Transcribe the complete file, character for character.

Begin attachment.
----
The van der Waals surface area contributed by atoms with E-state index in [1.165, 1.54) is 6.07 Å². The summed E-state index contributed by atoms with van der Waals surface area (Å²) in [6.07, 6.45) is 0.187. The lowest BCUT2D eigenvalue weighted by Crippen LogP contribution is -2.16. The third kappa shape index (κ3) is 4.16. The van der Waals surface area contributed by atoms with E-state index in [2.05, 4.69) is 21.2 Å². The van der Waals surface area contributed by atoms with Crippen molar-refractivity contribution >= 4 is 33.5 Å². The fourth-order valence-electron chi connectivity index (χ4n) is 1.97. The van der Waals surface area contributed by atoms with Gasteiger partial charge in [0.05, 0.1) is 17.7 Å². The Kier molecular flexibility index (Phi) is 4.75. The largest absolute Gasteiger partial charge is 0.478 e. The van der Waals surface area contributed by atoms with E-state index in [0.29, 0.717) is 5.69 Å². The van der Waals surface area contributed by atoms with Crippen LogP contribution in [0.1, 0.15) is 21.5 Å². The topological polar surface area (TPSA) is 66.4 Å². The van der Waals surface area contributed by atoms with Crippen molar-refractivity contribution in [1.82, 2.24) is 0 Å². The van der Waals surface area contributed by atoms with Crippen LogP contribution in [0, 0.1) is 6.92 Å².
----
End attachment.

The van der Waals surface area contributed by atoms with E-state index in [1.165, 1.54) is 6.07 Å². The summed E-state index contributed by atoms with van der Waals surface area (Å²) in [6.07, 6.45) is 0.187. The lowest BCUT2D eigenvalue weighted by Crippen LogP contribution is -2.16. The third kappa shape index (κ3) is 4.16. The van der Waals surface area contributed by atoms with E-state index in [2.05, 4.69) is 21.2 Å². The van der Waals surface area contributed by atoms with Crippen molar-refractivity contribution >= 4 is 33.5 Å². The fourth-order valence-electron chi connectivity index (χ4n) is 1.97. The van der Waals surface area contributed by atoms with Gasteiger partial charge in [0.05, 0.1) is 17.7 Å². The Kier molecular flexibility index (Phi) is 4.75. The largest absolute Gasteiger partial charge is 0.478 e. The van der Waals surface area contributed by atoms with E-state index in [0.29, 0.717) is 5.69 Å². The van der Waals surface area contributed by atoms with Crippen LogP contribution in [0.1, 0.15) is 21.5 Å². The topological polar surface area (TPSA) is 66.4 Å². The van der Waals surface area contributed by atoms with Crippen molar-refractivity contribution in [1.82, 2.24) is 0 Å². The van der Waals surface area contributed by atoms with Crippen LogP contribution in [0, 0.1) is 6.92 Å².